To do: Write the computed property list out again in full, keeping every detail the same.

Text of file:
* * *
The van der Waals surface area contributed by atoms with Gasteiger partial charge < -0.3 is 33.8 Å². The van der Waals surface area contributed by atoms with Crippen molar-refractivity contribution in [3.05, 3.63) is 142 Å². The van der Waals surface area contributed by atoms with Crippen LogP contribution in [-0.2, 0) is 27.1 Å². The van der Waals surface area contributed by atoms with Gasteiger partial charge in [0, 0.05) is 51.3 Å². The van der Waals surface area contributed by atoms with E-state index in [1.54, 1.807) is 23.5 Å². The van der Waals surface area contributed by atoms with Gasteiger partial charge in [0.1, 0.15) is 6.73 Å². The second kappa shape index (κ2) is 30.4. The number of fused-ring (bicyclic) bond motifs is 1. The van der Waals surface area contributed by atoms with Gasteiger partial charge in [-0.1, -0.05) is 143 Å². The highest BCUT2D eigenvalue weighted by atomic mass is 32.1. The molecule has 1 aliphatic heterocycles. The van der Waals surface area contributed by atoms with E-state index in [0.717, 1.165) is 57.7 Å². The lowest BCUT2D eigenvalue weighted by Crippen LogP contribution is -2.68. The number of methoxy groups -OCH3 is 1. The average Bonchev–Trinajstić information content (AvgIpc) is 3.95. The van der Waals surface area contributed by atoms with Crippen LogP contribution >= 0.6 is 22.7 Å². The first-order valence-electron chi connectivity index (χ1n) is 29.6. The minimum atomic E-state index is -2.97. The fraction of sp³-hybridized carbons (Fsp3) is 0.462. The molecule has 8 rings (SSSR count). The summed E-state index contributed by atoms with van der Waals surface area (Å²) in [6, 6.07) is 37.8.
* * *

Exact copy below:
The van der Waals surface area contributed by atoms with Gasteiger partial charge < -0.3 is 33.8 Å². The van der Waals surface area contributed by atoms with Crippen molar-refractivity contribution in [3.05, 3.63) is 142 Å². The van der Waals surface area contributed by atoms with Crippen LogP contribution in [-0.2, 0) is 27.1 Å². The van der Waals surface area contributed by atoms with Gasteiger partial charge in [0, 0.05) is 51.3 Å². The van der Waals surface area contributed by atoms with E-state index in [1.54, 1.807) is 23.5 Å². The van der Waals surface area contributed by atoms with Gasteiger partial charge in [0.1, 0.15) is 6.73 Å². The second kappa shape index (κ2) is 30.4. The number of fused-ring (bicyclic) bond motifs is 1. The van der Waals surface area contributed by atoms with Gasteiger partial charge in [-0.1, -0.05) is 143 Å². The highest BCUT2D eigenvalue weighted by atomic mass is 32.1. The molecule has 1 aliphatic heterocycles. The van der Waals surface area contributed by atoms with E-state index in [0.717, 1.165) is 57.7 Å². The lowest BCUT2D eigenvalue weighted by Crippen LogP contribution is -2.68. The number of methoxy groups -OCH3 is 1. The average Bonchev–Trinajstić information content (AvgIpc) is 3.95. The van der Waals surface area contributed by atoms with Crippen LogP contribution >= 0.6 is 22.7 Å². The first-order valence-electron chi connectivity index (χ1n) is 29.6. The minimum atomic E-state index is -2.97. The fraction of sp³-hybridized carbons (Fsp3) is 0.462. The molecule has 8 rings (SSSR count). The summed E-state index contributed by atoms with van der Waals surface area (Å²) in [6, 6.07) is 37.8.